RODCs, One-Way Trusts, and Credential Exposure

January 13, 2018

Happy new year!

If you’re not familiar with the concept of tokens or credential theft in general, hit up this post.

A Tale of Two Domains

I was helping a client out with some Active Directory design and ran into an interesting combination of configurations that I’d never had the chance to model in an adversarial engagement.

The client wanted their users to be able to authenticate to a host in the DMZ using their internal domain credentials. This put us firmly in the world of cross-zone trusts (blech). To compensate for this, the client planned on using a combination of RODCs and one-way external trusts.

The idea was to stand up an RODC in the DMZ for DOMAIN1.COM with a RWDC for DOMAIN1.COM living on the LAN. DOMAIN1.COM would be configured with a one-way outbound trust (users from DOMAIN2.COM are trusted, but not vice versa).

+-------DMZ--------+
|                  |
| RODC.DOMAIN1.COM |
|                  |
+--------+---------+
         |
         |
         |
+--------+---------+        +-------------+
|                  |        |             |
| RWDC.DOMAIN1.COM +------> | DOMAIN2.COM |
|                  |        |             |
+-------LAN--------+        +-----LAN-----+

The hope was that the use of an RODC in the DMZ would protect against the hashes for DOMAIN1.COM being exposed if the DMZ was breached, and the one-way trust would ensure that anyone gaining access to DOMAIN1.COM would not be able to access DOMAIN2.COM resources. The client planned on administering DOMAIN1.COM using DOMAIN2.COM administration accounts for simplicity.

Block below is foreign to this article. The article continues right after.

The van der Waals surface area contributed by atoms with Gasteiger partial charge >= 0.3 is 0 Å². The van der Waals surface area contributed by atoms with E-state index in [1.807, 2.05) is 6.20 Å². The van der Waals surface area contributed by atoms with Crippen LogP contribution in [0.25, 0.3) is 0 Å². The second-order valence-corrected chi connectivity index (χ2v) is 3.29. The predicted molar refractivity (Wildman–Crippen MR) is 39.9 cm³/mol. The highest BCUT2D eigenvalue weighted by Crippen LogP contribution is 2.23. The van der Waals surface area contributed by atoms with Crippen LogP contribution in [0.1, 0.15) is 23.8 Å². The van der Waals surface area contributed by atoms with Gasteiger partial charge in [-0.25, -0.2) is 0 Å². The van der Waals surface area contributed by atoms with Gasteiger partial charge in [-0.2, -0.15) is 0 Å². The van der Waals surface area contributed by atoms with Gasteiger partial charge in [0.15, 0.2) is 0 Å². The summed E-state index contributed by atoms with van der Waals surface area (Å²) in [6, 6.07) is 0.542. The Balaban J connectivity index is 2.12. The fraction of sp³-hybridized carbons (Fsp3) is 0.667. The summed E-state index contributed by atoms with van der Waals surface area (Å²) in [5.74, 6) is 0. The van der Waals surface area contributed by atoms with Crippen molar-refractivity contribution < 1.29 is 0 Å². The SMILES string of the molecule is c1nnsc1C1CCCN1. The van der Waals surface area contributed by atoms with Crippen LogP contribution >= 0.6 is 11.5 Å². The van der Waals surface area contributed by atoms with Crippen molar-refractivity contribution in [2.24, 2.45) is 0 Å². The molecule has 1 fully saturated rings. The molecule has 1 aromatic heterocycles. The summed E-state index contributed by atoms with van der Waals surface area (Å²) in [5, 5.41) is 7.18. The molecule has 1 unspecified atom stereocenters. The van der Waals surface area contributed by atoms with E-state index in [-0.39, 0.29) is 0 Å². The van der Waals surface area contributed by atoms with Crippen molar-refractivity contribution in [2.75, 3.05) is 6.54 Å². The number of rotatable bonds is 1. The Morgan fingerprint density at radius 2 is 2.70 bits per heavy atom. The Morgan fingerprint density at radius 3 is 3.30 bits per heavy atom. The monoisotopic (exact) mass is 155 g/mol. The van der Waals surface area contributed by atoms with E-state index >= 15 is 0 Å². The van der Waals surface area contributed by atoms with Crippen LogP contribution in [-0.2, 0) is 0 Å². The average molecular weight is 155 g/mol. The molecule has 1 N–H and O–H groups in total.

I was fairly certain that the use of an RODC would protect against physical theft of a Domain Controller and the entire AD database, but I was less sure that it would protect against token or credential theft.

The Attack

I was specifically interested if there were instances where an administrator from RWDC.DOMAIN1.COM could face exposure when logging onto the RODC.DOMAIN1.COM domain and whether there were any situations in which an administrator from DOMAIN2.COM would face that same exposure.

To test this, I used Mimikatz to retrieve credentials from interactive logon sessions, and PSInject to test out token theft. After gaining credentials, I then attempted lateral movement with wmiexec.py to validate my findings. Here are my results.

DMZ to LAN (DOMAIN1.COM)

In this scenario, an Administrator performs an interactive logon to the compromised DC, RODC.DOMAIN1.COM, to perform maintenance.

Source Logon Destination Method Results
RWDC.DOMAIN1.COM RODC.DOMAIN1.COM Mimikatz Success!
RWDC.DOMAIN1.COM RODC.DOMAIN1.COM PSInject Success!
RODC.DOMAIN1.COM RWDC.DOMAIN1.COM wmiexec Success!

So the RODC provided absolutely no protections against credential theft (hashes or cleartext) and token theft worked just fine as well.

LAN to LAN (DOMAIN1.COM => DOMAIN2.COM)

Here, our attacker has successfully compromised RODC, which granted him access to RWDC. An Administrator from DOMAIN2.COM logs on to the RWDC.DOMAIN1.COM server.

Source Logon Destination Method Results
RWDC.DOMAIN2.COM RWDC.DOMAIN1.COM Mimikatz Success!
RWDC.DOMAIN2.COM RWDC.DOMAIN1.COM PSInject Success!
RWDC.DOMAIN1.COM RWDC.DOMAIN2.COM wmiexec Success!

This one was a little more surprising. I’d expected something about the one-way trust to prevent this sort of access, but that clearly was not the case.

Conclusion

This was surprising. I was not expecting this sort of technique to be successful for full lateral movement from the DMZ to the internal domain. The scenario described above requires SYSTEM-level access to a system before the credentials can be stolen, but with the right exploit or excessive rights granted, this is possible. It most definitely falls short of the sort of segmentation required between external an internal resources.

It is also worth mentioning that the above attacks are only possible when credentials are exposed, which happens for pretty much all logons except Type 3 (more on that here).